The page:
Welcome back everyone to the Daily Dose of Dominaria. Today, I’ll be continuing my talk on the new card type from Dominaria- Sagas.
In Chapter II of my talk, I’ll bring you four more Saga cards from Dominaria and delve a little deeper into the design of these new cards. After looking over all the new Saga cards, they can be broken down into a few different types: The first is one that basically casts three different spells, with one being cast immediately, one with Suspend 1, and one with Suspend 2. These can be seen in the Sagas I talked about yesterday. The second is acts more like a spell with part Rebound and part Suspend. The first and second ability are the same, but the third ability is different.
Today I’ll be talking about the latter. All of these Sagas have the same first and second ability, with a pseudo “ultimate” ability for their third and final chapter.
First off, I want to take us back to the early days of Magic with The Antiquities War:
But really, this Saga should be called “The Saga of Tezzeret, Agent of Bolas”.
Its first ability helps you gain card advantage by allowing you to search the top of your library and put some key artifacts in your hand. You will need to have a deck constructed with lots of artifacts for this Saga to make sense in your deck. If you do make that deck though, being able to search for your best artifacts in Chapter I and II can be quite valuable.
In Chapter III, you have an opportunity to win the game in one turn. If, up to the point of this ability, you’ve gotten a lot of artifacts to the battlefield, turning them all into 5/5 creatures for one turn could give you the big attack you need to win the game. This could see some Standard play with Tezzeret the Schemer in a blue/black artifact deck.
The next Saga I want to talk about brings us back to Torment, with an appropriately named card. Here is Chainer’s Torment:
A lot of the focus on today’s Sagas is on the payoff in Chapter III, but we can’t ignore what its first ability is.
In Chapter I and II of this Saga, you get to drain your opponent for two life. That means that you’ll be doing four damage and gaining four life total. That’s an eight-point life swing, which can give you some breathing room if you are running low on life. Another use for Chainer’s Torment is in an aggressive deck as a non-creature way of dealing some damage to finish off your opponent.
Chapter III can give quite a large creature onto the battlefield, but at the cost of half of your life total. The first ability will help bump your life total sure, but losing half your life to get, for example, an 8/8 creature seems like a large cost. Then again, this could be a good way to get a large creature on the battlefield that your opponent can’t deal with if you’re playing against a deck that doesn’t have any straight creature removal.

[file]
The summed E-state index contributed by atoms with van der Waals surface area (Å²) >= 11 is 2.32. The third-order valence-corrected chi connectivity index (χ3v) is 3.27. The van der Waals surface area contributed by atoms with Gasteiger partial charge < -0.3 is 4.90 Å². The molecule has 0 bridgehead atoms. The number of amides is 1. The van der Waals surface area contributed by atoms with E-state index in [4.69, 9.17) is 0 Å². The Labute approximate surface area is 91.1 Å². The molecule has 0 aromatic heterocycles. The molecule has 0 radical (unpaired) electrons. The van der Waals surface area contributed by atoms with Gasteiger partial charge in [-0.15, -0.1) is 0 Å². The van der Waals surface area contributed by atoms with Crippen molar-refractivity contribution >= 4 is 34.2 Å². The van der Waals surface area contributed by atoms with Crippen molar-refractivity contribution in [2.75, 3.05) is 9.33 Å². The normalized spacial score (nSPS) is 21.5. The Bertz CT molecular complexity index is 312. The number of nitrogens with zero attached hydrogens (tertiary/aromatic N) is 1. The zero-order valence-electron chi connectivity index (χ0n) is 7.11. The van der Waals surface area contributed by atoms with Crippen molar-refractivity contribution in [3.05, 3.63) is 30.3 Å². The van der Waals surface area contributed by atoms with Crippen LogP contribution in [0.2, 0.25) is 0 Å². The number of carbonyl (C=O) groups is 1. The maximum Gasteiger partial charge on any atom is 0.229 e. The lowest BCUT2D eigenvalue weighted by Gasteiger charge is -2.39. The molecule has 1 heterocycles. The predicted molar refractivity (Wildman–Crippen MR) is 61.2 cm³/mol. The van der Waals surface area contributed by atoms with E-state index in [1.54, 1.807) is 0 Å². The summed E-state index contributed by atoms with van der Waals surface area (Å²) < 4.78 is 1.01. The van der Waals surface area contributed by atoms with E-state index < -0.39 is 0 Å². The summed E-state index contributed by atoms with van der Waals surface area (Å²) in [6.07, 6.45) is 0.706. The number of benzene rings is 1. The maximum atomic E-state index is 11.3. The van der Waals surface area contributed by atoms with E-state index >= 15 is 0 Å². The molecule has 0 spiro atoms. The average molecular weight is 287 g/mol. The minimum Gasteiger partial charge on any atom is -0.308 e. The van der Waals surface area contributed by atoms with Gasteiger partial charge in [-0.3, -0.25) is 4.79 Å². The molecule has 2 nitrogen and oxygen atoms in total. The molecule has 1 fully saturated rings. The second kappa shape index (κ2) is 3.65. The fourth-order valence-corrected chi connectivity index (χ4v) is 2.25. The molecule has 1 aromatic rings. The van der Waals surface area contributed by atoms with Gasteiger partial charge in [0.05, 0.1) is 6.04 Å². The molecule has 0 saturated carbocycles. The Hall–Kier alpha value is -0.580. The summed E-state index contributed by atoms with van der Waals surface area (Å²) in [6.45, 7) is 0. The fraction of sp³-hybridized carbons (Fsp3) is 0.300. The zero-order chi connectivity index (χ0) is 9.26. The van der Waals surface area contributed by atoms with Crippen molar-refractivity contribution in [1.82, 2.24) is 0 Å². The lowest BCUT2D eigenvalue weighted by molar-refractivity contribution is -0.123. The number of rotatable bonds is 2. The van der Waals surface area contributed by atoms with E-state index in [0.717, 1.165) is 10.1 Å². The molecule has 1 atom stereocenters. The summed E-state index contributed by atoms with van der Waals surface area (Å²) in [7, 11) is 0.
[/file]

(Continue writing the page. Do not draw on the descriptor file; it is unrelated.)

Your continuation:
Next up is a Saga card that revolves around a character first brought to our attention on a Magic card during Ice Age. Here’s Song of Freyalise:
This card is like The Antiquities War in that if you build your deck around it, it can be a powerful card.
With its first ability, Song of Freyalise gives you the opportunity to use all of your creatures on the battlefield to ramp into even more, bigger creatures. However, this Chapter I and II ability loses quite a lot of its value if you happen to have an empty battlefield so choosing when to play this Saga is key, especially due to its Chapter III ability.
In Chapter III, you are safe to make an alpha attack with all your creatures without fear of your opponent attacking back or losing any of your creatures. I could see this potentially being played in a Black/Green Constrictor deck to use your early creatures to get out larger creatures like Verdurous Gearhulk and a big Walking Ballista. Once Chapter III hits, you can add +1/+1 counters to all of those creatures, and hit your opponent with one powerful attack.
Lastly, I want to talk about Gerard. Well, a little story about Gerard at least. This can be found in the new card, Triumph of Gerard:
Like Song of Freyalise, you want to make sure you have at least one creature on the battlefield before playing this Saga.
In Chapter I and II, you can pump up your largest creature by +2/+2. This means if you play a one-drop like Skymarcher Aspirant, you can be attacking for three on turn two and four on turn three. However, you will have to weigh getting this bonus for two turns with not playing another creature on the turn you play Triumph of Gerard. Then in Chapter III, once your opponent has gotten some creatures on the battlefield to block, you can give your largest creature evasion to get in some serious damage.
And there you have it folks, four strong new Saga cards that give you a repeated ability along with a strong Chapter III pay off. Which Saga design do you prefer? Do you want three different abilities, or do you want a little more consistency in what you’re getting from these new Enchantments? Each one has a different design with a different use. The design and play space for these new cards will be something that will be discussed for the next few months.
Thanks for reading the Daily Dose of Dominaria today, and join me tomorrow as I present the final Chapter on the story of Sagas in Dominaria.